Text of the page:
“Every single element of the product is addressing an existing issue,” says Button, noting that Emm isn’t trying to stuff Bluetooth into a cup and call it a day — as is the case with some other femtech gadgets. The whole driving purpose behind Emm, says Button, is to create a positive user experience that delivers benefits in everyday life as well as health insights for their cycles over time. “We’re not taking, for instance, a tampon and putting some sensors in it because that sounds cool. It’s far more intentional.”
It’s easy to see why there’s such a thirst for reproductive health data and insights. In the US, Congress didn’t mandate that women be included in clinical research until 1993. Prior to that, they’d been effectively excluded from clinical studies, as women were thought to be, as one study put it, “confounding and more expensive test subjects because of their fluctuating hormone levels.” The result was a massive gender health gap and poorer medical care. Today, menstrual health remains underresearched compared to other gender-specific conditions like prostate cancer and erectile dysfunction.
Researchers and tech companies have seen wearable tech as an opportunity to reverse that. Or they did until the Supreme Court overturned Roe v. Wade last year. Now, at least in the US, health data privacy — and reproductive health data in particular — has taken on new meaning. For all the good a product like Emm could do, the question remains whether menstruating people will trust that their data won’t be used against them.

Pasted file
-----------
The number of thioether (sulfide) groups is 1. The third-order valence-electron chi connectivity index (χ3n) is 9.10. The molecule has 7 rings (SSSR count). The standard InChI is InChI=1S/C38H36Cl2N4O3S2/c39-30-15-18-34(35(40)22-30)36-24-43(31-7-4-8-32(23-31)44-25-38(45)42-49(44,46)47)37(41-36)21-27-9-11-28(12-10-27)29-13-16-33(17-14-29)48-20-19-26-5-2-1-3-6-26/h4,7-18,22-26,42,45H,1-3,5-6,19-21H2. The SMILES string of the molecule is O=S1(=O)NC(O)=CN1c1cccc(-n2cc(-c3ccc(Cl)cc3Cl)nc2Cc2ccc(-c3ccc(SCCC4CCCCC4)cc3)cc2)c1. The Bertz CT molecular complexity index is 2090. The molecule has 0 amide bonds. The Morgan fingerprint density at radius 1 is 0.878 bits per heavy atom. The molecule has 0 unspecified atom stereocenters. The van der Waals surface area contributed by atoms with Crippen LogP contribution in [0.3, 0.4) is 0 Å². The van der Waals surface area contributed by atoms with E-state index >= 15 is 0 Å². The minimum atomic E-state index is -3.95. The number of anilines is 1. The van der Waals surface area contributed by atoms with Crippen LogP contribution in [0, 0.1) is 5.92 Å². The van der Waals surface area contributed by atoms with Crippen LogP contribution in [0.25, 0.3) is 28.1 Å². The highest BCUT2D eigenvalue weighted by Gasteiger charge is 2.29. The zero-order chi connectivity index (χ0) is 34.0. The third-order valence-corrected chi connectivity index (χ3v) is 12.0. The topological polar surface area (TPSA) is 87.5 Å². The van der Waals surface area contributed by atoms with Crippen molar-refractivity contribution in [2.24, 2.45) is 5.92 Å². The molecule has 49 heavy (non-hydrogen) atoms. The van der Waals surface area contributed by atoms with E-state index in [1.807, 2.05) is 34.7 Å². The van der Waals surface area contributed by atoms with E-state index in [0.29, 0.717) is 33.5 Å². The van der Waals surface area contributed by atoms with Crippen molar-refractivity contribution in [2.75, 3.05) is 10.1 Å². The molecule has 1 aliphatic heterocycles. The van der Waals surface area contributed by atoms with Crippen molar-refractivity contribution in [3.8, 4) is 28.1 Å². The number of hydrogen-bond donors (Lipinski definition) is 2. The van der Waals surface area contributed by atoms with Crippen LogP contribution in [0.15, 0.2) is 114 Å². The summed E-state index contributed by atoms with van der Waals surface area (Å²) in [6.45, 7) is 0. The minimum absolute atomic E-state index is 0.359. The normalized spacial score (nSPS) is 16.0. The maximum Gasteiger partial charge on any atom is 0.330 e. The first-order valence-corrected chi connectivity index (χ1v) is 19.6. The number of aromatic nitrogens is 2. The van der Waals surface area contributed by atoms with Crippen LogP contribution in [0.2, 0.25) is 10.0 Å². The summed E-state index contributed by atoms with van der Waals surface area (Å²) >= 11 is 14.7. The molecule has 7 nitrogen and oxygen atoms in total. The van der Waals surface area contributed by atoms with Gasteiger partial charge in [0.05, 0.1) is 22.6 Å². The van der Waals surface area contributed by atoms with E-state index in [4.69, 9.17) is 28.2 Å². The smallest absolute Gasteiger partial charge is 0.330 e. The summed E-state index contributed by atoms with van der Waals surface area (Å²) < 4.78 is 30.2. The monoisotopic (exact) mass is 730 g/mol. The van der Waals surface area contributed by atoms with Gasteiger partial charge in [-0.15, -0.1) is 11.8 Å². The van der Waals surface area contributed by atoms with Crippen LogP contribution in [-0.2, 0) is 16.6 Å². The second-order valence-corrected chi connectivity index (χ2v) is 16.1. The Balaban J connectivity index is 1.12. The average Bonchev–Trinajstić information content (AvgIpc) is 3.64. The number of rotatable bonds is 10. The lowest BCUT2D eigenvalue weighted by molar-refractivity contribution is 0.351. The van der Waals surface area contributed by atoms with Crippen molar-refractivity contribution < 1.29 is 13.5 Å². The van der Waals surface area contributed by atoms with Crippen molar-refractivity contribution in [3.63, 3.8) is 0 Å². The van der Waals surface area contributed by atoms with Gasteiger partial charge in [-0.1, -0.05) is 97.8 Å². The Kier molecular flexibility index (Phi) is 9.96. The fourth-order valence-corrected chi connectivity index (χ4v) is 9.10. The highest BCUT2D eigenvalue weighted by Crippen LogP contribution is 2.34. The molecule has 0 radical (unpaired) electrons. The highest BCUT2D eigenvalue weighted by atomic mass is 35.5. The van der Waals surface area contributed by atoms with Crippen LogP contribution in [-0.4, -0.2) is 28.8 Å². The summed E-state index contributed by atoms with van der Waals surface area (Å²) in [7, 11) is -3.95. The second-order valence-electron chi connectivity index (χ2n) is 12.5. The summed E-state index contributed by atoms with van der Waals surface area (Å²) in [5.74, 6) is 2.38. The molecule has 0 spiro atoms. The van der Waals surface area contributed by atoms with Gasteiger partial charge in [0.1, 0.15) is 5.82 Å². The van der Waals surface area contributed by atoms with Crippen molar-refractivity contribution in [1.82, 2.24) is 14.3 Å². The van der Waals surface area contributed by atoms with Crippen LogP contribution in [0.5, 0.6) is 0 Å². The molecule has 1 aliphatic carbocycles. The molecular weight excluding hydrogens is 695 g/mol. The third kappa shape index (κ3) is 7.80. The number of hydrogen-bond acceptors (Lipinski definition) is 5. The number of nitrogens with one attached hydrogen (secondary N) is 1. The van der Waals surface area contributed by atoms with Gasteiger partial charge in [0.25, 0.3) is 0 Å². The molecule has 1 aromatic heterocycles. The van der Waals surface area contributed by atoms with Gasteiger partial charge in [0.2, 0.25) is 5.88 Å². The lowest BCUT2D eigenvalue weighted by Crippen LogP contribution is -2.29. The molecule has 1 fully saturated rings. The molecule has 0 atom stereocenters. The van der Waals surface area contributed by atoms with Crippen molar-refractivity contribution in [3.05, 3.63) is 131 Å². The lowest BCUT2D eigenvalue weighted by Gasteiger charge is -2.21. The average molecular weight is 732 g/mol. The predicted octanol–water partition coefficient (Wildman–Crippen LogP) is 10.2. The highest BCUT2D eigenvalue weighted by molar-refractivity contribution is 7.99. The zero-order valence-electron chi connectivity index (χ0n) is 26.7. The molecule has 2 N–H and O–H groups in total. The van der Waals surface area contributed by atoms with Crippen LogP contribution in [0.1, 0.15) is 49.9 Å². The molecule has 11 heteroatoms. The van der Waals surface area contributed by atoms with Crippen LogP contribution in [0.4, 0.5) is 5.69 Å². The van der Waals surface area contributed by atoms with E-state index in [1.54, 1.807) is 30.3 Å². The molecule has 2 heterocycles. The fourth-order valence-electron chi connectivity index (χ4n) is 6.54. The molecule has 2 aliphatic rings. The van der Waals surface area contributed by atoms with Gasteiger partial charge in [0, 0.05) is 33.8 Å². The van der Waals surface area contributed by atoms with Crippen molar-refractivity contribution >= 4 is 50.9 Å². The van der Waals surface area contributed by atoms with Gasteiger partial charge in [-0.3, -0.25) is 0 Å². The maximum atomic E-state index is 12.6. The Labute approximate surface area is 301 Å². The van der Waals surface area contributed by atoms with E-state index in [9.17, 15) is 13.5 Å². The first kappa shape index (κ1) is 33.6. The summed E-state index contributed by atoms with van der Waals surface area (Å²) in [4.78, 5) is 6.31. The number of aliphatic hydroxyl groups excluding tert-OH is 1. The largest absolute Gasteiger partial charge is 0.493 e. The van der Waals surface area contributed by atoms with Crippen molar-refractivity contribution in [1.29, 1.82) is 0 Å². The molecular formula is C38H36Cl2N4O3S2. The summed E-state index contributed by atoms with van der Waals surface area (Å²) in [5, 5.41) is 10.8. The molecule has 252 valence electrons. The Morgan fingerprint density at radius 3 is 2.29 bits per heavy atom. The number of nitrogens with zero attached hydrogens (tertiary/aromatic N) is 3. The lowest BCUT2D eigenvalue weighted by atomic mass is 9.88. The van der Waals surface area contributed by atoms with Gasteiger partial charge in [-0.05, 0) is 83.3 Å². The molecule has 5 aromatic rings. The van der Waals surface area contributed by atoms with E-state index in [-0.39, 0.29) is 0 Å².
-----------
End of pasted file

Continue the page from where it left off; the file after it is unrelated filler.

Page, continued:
When asked about data privacy, Button says Emm’s app, sensors, and servers were built in a way that prevents the company from accessing any biometrics or identifiable user data. “If a Roe v. Wade-style case came to the company and [law enforcement] said ‘please hand over user data,’ we’d be unable to fulfill the request because we wouldn’t store the data in that fashion.”
But even if all of this passes muster, it’s not guaranteed Emm will make it to market. Health tech gadgets tend to end up as vaporware, and this isn’t even the first time a smart menstrual cup has been pitched. There was an attempt to Kickstart one in 2015, but like many Kickstarter projects, it never materialized.
Button says the company is currently beta testing Emm and is on track to launch in 2023. While there’s no word on pricing yet, the plan is to “cater to as many groups and their spending habits as possible.” And while Button hopes to one day take Emm global, the company will first focus on the US, UK, and European markets. It also helps that the company itself recently secured $1 million in seed funding as well as an official partnership with the University of Cambridge to develop biosensors.
Until you can actually buy it, it’s impossible to say whether Emm will revolutionize period products. That said, it’s encouraging to see that someone is thinking of ways to make period products fit for the 21st century — even if some political agendas threaten to hurl reproductive autonomy into the past.